Better than CliffsNotes: An Adaptation of William Shakespeare’s Julius Caesar
David Andalora has taken on an impressive task: making the works of Shakespeare accessible to students (and older folks) who get lost in the expressive but difficult to fathom words of the Bard. In adapting Romeo and Juliet, Hamlet, Julius Caesar and Macbeth, Andalora updated the language so that it is not a barrier to understanding the action.
My familiarity with (and love for) Romeo and Juliet, Hamlet, and Macbeth prompted me to investigate An Adaptation of William Shakespeare’s Julius Caesar, an interpretation of a work I haven’t picked up since it was forced on me as a high school freshman, when the words got in the way. Actually, Julius Caesar is responsible for me getting the lowest grade I’d ever gotten in English—in the same way that your parents are responsible for everything that’s wrong in your life.
One of the great pleasures in reading Shakespeare’s plays and poetry is found in the language. There is beauty even in passages in which one character is insulting another. The problem is…a lot of the people who must read Shakespeare as an assignment have no interest in the language or do not have the time to develop an appreciation of it because they have a deadline. My solution, at age 13, was to read the first act, the last act, and pray—it didn’t work.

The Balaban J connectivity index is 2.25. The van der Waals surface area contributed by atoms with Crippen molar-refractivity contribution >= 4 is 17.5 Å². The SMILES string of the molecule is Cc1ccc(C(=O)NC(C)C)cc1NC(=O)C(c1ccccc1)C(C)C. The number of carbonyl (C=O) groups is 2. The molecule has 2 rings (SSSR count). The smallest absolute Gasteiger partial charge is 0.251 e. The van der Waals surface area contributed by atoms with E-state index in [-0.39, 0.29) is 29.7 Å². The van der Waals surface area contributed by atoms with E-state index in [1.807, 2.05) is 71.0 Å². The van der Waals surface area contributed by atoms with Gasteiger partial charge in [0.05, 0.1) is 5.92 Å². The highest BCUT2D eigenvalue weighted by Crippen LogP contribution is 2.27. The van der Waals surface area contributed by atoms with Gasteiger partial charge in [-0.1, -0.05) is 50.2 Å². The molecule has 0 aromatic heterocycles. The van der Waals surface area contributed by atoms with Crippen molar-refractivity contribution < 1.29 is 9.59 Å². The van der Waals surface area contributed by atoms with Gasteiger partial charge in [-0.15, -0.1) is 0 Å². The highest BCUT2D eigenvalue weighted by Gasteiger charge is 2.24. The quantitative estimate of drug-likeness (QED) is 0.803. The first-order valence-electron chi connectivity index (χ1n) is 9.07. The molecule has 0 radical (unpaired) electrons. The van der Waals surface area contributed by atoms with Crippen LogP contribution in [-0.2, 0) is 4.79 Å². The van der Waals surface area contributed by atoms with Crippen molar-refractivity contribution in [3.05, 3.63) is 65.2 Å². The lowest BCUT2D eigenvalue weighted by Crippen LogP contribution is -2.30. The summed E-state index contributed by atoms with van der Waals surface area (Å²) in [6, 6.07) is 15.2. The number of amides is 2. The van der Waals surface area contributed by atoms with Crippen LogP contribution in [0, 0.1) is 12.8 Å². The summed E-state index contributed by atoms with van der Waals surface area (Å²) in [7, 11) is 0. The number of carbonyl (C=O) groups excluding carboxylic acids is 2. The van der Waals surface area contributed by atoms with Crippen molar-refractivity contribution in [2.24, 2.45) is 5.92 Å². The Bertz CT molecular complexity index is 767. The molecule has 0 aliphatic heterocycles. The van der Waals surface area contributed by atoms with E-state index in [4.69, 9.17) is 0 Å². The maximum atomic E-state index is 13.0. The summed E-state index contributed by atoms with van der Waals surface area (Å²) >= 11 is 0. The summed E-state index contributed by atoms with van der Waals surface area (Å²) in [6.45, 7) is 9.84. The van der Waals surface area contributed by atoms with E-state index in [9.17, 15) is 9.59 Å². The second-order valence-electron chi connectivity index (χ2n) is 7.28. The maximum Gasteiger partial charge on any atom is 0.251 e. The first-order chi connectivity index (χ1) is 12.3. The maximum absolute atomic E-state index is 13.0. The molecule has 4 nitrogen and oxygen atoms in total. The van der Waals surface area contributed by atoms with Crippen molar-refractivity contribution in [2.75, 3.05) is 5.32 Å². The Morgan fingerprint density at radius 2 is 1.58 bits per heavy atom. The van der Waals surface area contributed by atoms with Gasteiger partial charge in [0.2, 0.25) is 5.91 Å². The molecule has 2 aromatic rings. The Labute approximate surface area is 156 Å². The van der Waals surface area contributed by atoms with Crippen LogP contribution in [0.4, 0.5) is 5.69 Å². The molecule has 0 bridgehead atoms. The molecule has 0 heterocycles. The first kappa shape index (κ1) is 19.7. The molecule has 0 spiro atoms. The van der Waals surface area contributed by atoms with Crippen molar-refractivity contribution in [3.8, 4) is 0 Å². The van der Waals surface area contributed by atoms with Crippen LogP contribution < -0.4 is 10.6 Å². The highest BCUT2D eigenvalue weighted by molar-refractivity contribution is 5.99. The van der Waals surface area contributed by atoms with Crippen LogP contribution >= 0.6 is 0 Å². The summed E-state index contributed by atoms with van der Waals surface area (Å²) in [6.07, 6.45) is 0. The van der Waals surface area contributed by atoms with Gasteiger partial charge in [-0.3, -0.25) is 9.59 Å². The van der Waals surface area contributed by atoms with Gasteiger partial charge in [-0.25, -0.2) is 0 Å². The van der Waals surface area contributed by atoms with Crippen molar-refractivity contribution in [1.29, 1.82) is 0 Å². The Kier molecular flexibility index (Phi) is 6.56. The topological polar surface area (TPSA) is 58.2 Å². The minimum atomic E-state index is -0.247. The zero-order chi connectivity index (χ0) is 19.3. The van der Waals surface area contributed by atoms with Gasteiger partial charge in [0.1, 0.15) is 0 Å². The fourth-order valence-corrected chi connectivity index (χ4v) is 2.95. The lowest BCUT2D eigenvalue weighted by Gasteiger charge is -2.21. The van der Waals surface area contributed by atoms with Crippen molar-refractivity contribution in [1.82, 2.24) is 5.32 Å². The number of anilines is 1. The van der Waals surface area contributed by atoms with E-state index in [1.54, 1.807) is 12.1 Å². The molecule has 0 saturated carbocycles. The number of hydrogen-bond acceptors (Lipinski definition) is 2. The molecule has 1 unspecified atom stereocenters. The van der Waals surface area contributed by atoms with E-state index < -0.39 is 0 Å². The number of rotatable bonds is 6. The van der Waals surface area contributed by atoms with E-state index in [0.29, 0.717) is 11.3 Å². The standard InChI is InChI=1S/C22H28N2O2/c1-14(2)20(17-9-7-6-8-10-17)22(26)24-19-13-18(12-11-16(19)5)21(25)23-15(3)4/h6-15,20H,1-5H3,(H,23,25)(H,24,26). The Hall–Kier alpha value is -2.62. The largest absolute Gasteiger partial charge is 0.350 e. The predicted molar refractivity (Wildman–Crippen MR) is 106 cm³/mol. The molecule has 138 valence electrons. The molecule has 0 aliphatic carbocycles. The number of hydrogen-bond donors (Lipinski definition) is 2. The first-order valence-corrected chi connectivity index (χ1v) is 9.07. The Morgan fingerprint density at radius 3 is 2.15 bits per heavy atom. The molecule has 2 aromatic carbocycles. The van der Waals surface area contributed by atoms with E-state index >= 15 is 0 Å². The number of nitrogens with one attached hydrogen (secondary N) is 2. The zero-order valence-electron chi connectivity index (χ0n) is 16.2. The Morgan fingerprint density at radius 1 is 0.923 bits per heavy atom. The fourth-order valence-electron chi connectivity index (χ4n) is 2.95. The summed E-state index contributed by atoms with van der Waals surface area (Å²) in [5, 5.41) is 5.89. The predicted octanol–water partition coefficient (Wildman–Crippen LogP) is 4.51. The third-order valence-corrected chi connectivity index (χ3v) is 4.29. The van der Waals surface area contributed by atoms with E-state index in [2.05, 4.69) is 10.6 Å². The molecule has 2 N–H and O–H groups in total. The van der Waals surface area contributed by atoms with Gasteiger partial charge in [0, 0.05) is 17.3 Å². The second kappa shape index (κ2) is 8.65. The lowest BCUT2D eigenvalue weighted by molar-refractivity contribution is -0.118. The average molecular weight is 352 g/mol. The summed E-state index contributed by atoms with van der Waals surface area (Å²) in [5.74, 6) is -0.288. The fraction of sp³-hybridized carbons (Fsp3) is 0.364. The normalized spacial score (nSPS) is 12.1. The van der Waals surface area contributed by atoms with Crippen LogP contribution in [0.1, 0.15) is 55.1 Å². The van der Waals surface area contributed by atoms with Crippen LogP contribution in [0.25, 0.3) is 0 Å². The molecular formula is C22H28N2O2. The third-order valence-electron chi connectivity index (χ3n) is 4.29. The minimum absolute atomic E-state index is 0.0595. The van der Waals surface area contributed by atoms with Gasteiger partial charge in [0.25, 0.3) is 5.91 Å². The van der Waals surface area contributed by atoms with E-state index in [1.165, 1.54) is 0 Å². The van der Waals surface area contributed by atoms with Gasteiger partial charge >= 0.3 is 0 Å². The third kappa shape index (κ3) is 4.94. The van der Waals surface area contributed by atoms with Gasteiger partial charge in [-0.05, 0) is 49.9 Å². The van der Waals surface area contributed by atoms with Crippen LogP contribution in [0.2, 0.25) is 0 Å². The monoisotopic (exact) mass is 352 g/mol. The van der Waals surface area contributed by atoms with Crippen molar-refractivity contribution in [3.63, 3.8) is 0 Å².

David Andalora, in his adaptations, has removed the language barrier (I hear the purists gasping), and tells the stories in a way that time-restricted and disinterested students can understand. He captures the spirit and the intent of the words, but translates the beauty out of them for those of us who are literarily impaired (especially appropriate for those of us with ADD).
To appreciate what Andalora has accomplished, compare the original Act II Scene I of Julius Caesar with the adaptation:Continued on the next page